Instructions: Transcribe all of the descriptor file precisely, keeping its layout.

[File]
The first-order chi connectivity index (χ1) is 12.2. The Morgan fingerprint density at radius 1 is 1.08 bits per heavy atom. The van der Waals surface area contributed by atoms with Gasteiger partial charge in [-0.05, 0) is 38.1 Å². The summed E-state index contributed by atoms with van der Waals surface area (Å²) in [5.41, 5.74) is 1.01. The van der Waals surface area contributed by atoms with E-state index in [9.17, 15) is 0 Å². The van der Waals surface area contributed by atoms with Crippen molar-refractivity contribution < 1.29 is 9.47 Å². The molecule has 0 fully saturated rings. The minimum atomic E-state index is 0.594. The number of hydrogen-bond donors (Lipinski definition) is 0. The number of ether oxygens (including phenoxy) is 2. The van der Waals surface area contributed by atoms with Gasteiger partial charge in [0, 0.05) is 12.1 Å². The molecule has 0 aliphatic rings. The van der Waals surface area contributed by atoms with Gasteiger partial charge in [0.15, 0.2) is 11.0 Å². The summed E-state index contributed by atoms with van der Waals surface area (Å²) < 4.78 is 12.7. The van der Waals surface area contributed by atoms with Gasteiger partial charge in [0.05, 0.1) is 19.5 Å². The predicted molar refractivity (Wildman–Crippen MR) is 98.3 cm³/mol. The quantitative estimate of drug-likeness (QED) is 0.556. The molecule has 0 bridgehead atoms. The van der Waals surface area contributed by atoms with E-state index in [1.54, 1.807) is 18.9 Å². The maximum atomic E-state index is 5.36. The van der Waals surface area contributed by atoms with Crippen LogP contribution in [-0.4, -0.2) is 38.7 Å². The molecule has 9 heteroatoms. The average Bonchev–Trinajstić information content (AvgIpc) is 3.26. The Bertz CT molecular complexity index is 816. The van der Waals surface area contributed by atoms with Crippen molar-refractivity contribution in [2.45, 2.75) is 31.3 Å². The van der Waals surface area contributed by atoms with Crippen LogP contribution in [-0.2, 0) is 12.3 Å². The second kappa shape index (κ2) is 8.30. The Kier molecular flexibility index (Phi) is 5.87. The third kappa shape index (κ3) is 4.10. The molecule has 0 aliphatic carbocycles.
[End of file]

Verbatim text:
The first-order chi connectivity index (χ1) is 12.2. The Morgan fingerprint density at radius 1 is 1.08 bits per heavy atom. The van der Waals surface area contributed by atoms with Gasteiger partial charge in [-0.05, 0) is 38.1 Å². The summed E-state index contributed by atoms with van der Waals surface area (Å²) in [5.41, 5.74) is 1.01. The van der Waals surface area contributed by atoms with E-state index in [9.17, 15) is 0 Å². The van der Waals surface area contributed by atoms with Crippen molar-refractivity contribution < 1.29 is 9.47 Å². The molecule has 0 fully saturated rings. The minimum atomic E-state index is 0.594. The number of hydrogen-bond donors (Lipinski definition) is 0. The number of ether oxygens (including phenoxy) is 2. The van der Waals surface area contributed by atoms with Gasteiger partial charge in [0, 0.05) is 12.1 Å². The molecule has 0 aliphatic rings. The van der Waals surface area contributed by atoms with Gasteiger partial charge in [0.15, 0.2) is 11.0 Å². The summed E-state index contributed by atoms with van der Waals surface area (Å²) < 4.78 is 12.7. The van der Waals surface area contributed by atoms with Gasteiger partial charge in [0.05, 0.1) is 19.5 Å². The predicted molar refractivity (Wildman–Crippen MR) is 98.3 cm³/mol. The quantitative estimate of drug-likeness (QED) is 0.556. The molecule has 0 bridgehead atoms. The van der Waals surface area contributed by atoms with E-state index in [1.54, 1.807) is 18.9 Å². The maximum atomic E-state index is 5.36. The van der Waals surface area contributed by atoms with Crippen LogP contribution in [-0.4, -0.2) is 38.7 Å². The molecule has 9 heteroatoms. The average Bonchev–Trinajstić information content (AvgIpc) is 3.26. The Bertz CT molecular complexity index is 816. The van der Waals surface area contributed by atoms with Crippen molar-refractivity contribution in [2.45, 2.75) is 31.3 Å². The van der Waals surface area contributed by atoms with Crippen LogP contribution in [-0.2, 0) is 12.3 Å². The second kappa shape index (κ2) is 8.30. The Kier molecular flexibility index (Phi) is 5.87. The third kappa shape index (κ3) is 4.10. The molecule has 0 aliphatic carbocycles.